I am a physics novice.
Google tells me that electron microscopes work much like their optical counterparts -- but the analogy falls apart for me when I think about what I'm "viewing." Obviously, you can see light through the lenses, but what is the "image" analog for electron microscopes?
Is it at-all like spraying an invisible shape with bullets and examining where collisions took place? Like if you shot at an invisible car with a tommy gun and were able to make out bullet holes -- so that the more bullets you shoot the better your image?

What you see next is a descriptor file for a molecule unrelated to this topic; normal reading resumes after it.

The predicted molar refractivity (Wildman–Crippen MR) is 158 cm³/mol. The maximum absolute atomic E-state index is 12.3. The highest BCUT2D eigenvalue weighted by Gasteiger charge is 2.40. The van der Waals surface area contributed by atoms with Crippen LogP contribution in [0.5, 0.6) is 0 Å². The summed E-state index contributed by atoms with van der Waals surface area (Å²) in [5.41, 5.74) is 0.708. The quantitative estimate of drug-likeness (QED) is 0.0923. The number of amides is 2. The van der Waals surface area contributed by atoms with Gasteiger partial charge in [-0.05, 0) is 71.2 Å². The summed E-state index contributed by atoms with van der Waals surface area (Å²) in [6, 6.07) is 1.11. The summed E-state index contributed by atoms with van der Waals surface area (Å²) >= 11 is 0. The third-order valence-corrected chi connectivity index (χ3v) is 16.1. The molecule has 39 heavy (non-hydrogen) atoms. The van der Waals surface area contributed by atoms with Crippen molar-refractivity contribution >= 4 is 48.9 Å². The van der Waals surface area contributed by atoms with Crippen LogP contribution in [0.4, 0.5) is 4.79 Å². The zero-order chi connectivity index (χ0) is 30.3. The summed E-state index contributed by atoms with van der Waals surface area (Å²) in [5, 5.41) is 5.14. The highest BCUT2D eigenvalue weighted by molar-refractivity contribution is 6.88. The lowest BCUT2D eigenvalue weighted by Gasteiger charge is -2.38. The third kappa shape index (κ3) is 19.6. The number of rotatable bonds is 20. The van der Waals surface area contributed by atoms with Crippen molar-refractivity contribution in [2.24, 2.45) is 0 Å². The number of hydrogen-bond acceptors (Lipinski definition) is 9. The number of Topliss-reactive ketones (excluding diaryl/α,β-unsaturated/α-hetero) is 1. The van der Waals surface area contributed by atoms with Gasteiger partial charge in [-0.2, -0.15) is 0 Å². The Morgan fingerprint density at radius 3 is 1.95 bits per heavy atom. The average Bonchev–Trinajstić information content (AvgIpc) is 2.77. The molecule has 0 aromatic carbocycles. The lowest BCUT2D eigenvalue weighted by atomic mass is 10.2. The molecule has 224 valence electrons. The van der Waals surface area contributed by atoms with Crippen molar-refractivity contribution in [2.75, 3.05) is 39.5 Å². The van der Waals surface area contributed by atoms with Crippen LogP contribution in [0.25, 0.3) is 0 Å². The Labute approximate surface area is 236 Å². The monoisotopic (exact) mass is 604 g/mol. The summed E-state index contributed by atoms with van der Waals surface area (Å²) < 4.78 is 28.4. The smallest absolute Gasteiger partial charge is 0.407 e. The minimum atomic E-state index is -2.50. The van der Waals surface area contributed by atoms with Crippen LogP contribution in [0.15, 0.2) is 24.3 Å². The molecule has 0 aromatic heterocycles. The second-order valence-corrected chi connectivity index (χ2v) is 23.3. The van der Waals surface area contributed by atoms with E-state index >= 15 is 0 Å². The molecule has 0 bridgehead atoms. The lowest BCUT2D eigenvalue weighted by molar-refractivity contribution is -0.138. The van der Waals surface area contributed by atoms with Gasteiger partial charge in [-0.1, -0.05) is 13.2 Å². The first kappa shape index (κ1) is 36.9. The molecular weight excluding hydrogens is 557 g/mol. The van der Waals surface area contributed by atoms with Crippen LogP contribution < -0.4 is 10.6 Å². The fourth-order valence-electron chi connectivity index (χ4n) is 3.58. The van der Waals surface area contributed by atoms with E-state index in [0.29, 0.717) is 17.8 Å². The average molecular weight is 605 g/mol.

And, just for completeness, I suspect this implies that the best resolution you can get is the bullet-size, or in this case the size of the electron. How do you map "objects" or whatever they are considered on that scale if they are smaller than an electron? Is our perception of how small we can see limited by this cap?